I can assure you that there were resounding calls to replace the current system of 'one block of core subjects for each specialty' with another structure that included groups of competencies that were common to different specialties. This would make it possible to programme training periods that were common to several specialties.
From a purely technical point of view, the structure with periods that are common to different specialties is the one that best optimises the training period, the one that offers residents the best opportunities to plan their training and, if it were the case, the one that would allow them to change from one specialty to another most easily. Additionally, it would also be the one that allows the best management of human resources in the health care system if there were ever a shortage of professionals within a particular specialty. Above all, however, it is the one that can best help to cover the needs of the Spanish National Health System and, therefore, to provide citizens with the best possible health care.
I do not think I am mistaken if I say that a more plastic structure for the specialised training system can only be based on competencies and on an analysis of what competencies are common to different groups of professionals. Notice that I said 'groups of professionals', which do not necessarily have to coincide with medical specialties and even less so with areas belonging to this or that scientific society.
This editorial was not written to attack or to defend, or even to judge the proposals that are currently on the table to amend the model of specialised training. This journal has not played and will not play party, tribal or group politics, but it does believe it has an obligation to contribute to the debate from the technical point of view and to enrich it if possible. Would it be good to have a more plastic specialist training system? And if the answer is affirmative, we can then go on to ask other questions, such as: is it good for residents? Is it good for the Spanish National Health System? Is it good for citizens? And the answer continues to be yes to all of them. Therefore, we must work to endow the residents' training system with a higher degree of plasticity, while putting the interests of citizens before those of any agent or player involved in the actual process itself.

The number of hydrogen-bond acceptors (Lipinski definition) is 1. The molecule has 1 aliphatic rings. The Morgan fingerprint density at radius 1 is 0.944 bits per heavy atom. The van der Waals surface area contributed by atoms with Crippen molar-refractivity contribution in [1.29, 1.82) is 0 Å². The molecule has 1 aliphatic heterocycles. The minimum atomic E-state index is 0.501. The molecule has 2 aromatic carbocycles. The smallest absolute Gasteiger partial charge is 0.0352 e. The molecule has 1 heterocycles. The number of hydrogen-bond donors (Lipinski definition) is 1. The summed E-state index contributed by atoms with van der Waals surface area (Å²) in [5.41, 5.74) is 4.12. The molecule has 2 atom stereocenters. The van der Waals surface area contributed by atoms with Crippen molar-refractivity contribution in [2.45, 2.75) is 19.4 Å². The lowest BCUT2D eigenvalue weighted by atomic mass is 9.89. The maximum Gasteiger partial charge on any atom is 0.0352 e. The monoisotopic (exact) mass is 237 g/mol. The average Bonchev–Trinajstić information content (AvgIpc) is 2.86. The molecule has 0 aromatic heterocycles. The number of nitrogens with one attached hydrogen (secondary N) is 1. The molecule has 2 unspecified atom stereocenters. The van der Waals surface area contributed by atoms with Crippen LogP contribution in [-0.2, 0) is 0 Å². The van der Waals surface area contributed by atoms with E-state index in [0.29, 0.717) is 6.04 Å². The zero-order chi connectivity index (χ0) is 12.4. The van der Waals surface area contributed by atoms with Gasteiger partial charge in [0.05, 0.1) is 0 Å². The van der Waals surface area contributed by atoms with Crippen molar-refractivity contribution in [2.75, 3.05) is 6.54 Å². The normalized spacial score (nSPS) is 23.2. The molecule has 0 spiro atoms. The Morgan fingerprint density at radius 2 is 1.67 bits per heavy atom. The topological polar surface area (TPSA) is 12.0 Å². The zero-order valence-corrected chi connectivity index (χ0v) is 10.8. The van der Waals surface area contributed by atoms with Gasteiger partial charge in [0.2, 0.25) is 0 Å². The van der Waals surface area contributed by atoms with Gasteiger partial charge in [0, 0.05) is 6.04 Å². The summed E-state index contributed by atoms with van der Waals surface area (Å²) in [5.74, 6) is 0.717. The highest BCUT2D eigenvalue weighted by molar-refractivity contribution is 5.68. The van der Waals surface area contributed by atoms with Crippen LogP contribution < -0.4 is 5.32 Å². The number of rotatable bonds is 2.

And who must work to achieve this? The answer is all the players, graduates and residents, the professionals that participate in the training, including tutors, local administrators, autonomic authorities and the Spanish Ministry of Health and Social Policy, the National Commission of Specialties in Health Sciences, scientific societies and professional associations. All of them must help to construct these blocks of 'new core subjects' without individual interests, historical privileges or deeply rooted customs interfering in the common good that takes the form of better care for citizens.
But not everything is going to be a bed of roses. We must not conceal the fact that a more plastic system of training will require more teachers and learners; a more plastic system of training will entail more complex logistics and more difficult management; and a more plastic system of training will make life more complicated for health care institutions. It will also force groups of professionals to constantly reflect on and reconsider what they are and where they are going. But we should not forget that there is only one referent - citizens - and that both institutions and their representatives are there to serve them.